Mirai Shokudo (translated as Future Eatery), a restaurant in the Jinbōchō district of Tokyo, Japan, accepts 50 minutes worth of labor as payment from customers who can’t afford to buy a decent meal.
“I use this system because I want to connect with hungry people who otherwise couldn’t eat at restaurants because they don’t have money,” Kobayashi said.
She said that when she opened her restaurant two years ago, she aimed to create “a place where everyone is welcome and everyone fits in.”
Kobayashi did not jump into the food and beverage (F&B) industry. She started off by dabbling in shop management back when she was still a student.
“I dabbled in shop management as a university student. Each year at the university’s annual festival, I ran a dimly lit cafe stocked with books. The cafe won first prize in the festival popularity contest in all four years when I was a student. I even opened cafes at other school festivals,” she said.
Kobayashi then worked at a bar located in Shinjuku’s Golden Gai, a district in Tokyo known for its cozy bars and pubs, when she was 20. After graduating, she landed a job completely unrelated to the food and beverage industry, following a bar master’s advice that “it’s not so bad to experience the outside world.”
Kobayashi worked as an engineer at IBM Japan before moving on to Cookpad, a company that runs a cooking recipe website, which had an in-office kitchen where employees could cook and prepare their meals.
“My colleagues really liked the lunches I made for them. This led me to strongly consider opening my own restaurant,” Kobayashi recalled.
She was inspired to enroll for a vocational training course offered by a leading restaurant chain as well as other places before she officially put her time and effort on Mirai Shokudo.
“Through various methods, I’ve also kept the business profitable,” the 33-year-old owner said about her restaurant, where a daily lunch special is priced at 900 yen ($8.05).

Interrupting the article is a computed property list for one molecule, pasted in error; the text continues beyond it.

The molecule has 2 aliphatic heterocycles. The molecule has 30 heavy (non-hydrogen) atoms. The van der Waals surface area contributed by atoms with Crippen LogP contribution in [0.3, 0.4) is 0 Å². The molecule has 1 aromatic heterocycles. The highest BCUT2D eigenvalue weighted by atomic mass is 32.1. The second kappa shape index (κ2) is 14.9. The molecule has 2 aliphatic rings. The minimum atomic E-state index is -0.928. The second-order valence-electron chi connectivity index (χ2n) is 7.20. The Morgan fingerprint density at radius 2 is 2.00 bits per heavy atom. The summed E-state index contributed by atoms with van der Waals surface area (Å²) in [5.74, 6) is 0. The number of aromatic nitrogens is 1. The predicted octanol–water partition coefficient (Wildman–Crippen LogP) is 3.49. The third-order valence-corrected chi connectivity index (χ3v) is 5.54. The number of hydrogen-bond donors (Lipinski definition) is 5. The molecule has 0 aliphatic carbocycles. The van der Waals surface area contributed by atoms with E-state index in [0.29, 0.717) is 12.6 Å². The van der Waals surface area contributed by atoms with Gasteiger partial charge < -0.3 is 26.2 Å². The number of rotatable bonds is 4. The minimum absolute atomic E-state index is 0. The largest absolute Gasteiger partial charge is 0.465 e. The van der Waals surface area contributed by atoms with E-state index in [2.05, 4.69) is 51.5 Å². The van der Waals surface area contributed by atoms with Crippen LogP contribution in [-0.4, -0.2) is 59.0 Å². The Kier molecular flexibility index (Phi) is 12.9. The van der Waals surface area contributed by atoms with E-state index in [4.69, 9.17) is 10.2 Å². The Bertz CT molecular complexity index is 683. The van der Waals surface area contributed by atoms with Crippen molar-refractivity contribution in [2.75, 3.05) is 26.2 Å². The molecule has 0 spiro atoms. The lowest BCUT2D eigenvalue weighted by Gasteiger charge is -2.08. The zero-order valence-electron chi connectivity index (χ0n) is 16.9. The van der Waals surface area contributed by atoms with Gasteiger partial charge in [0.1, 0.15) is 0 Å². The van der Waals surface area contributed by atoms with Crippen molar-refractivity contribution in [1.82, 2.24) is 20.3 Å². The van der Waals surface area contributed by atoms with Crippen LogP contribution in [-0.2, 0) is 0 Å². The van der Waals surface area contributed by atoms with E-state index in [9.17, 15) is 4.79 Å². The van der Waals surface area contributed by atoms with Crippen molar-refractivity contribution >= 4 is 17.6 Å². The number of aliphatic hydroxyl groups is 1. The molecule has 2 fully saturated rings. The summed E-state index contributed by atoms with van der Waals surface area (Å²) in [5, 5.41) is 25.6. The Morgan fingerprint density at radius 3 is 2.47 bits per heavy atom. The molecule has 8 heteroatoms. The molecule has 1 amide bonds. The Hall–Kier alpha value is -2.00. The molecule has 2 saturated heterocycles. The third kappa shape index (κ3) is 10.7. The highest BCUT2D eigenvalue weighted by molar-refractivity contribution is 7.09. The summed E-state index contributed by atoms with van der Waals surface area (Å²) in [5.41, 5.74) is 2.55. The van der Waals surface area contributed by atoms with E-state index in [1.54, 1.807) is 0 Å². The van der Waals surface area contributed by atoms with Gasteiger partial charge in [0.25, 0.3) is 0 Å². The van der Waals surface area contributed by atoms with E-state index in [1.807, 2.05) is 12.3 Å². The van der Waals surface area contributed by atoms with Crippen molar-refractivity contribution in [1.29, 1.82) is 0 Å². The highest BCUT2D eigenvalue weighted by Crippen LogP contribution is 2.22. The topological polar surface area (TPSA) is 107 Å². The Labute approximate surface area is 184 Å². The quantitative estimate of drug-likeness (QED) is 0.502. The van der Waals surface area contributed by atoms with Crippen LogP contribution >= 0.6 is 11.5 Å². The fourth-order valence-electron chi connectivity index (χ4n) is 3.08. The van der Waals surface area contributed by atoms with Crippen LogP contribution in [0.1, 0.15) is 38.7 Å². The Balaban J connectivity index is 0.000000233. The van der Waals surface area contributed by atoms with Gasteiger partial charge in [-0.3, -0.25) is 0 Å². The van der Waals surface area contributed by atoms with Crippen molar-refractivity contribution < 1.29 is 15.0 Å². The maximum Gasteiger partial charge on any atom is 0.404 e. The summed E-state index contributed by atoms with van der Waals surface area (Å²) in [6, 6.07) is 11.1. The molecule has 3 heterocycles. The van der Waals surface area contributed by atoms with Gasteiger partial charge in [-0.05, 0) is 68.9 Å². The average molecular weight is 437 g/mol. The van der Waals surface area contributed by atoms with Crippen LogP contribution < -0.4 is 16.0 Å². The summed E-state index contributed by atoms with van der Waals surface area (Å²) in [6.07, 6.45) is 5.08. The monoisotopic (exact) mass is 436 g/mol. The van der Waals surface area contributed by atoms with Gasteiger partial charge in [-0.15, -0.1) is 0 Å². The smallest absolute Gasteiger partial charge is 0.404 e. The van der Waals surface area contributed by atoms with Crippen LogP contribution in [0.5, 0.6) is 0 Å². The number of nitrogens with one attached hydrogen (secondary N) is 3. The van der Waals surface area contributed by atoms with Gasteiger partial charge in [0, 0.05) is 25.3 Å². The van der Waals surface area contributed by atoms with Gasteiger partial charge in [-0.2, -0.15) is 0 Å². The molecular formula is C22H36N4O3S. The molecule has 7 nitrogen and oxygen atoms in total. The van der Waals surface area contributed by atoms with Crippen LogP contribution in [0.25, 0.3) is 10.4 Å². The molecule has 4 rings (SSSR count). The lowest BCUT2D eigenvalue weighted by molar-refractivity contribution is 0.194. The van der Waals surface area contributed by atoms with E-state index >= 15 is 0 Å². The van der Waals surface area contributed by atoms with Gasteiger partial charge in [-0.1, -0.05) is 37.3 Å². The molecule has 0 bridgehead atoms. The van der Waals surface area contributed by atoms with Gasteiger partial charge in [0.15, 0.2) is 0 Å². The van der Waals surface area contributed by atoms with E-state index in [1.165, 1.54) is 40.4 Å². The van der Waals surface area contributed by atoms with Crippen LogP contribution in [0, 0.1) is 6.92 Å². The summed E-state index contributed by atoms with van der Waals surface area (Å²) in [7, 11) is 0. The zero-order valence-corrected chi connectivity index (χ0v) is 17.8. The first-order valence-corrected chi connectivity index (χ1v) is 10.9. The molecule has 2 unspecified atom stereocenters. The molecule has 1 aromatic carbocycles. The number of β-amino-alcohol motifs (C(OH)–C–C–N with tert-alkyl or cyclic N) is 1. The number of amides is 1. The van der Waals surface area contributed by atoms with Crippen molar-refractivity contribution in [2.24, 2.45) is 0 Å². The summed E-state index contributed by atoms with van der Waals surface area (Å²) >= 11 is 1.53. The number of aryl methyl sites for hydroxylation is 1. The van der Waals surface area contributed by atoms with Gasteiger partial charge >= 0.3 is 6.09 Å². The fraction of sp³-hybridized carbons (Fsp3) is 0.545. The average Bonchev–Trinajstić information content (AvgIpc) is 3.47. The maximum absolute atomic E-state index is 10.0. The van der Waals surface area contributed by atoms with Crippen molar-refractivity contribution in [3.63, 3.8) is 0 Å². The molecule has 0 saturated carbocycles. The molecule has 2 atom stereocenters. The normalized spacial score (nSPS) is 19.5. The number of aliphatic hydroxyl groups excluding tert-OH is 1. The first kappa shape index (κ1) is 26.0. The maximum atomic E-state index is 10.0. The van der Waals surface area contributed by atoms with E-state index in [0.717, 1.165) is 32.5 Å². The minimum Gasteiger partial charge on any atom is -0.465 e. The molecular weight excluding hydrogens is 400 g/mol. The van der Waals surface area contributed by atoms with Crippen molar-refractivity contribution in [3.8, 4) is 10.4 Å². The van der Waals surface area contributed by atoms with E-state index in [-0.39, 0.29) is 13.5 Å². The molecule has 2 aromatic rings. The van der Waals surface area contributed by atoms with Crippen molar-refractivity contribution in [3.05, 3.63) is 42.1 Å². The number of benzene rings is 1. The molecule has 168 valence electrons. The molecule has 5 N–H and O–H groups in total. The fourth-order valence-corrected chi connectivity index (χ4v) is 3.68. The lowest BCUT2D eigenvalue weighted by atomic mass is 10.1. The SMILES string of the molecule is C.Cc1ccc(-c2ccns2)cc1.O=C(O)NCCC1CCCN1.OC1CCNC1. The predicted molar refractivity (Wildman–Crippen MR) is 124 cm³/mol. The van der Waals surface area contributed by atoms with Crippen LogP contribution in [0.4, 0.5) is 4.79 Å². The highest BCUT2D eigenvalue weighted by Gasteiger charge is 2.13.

While being an entrepreneur is quite different from engineering, some of the things that Kobayashi learned from her previous profession still comes in handy.
“To manage my restaurant, I adopted an open-source model – a system through which software design is made available for free to the public so that everyone can improve upon it,” she explained.
“I posted the restaurant’s business plan and finances on its website so I can collect input from the public on how to make improvements. This information is also available for those who want to open their own restaurants. Sharing something with others means supporting those with ambition. That underpins my approach to work.”
The restaurant still accepts money as payment, but the labor is just an option for customers who can’t afford the meal, especially for the less fortunate ones and university students who are on a tight budget.
More than 500 people have reportedly tried to work for their own meals, receiving a free-meal coupon that can be deposited at the entrance of the restaurant.
A 56-year-old former teacher has also been helping Kobayashi at Mirai Shokudo since July 2017.
“It’s an exciting job because I work with a new person every time. It’s interesting to develop a good rapport and work with others,” the woman said, hoping that one day she will follow her own career path in the food industry.
A similar restaurant called Gyoza No Ohsho also opened up in Kyoto, Japan, where the owner allows students who couldn’t afford meals to eat in exchange for washing dishes.
Featured Image via Mirai Shokudo official website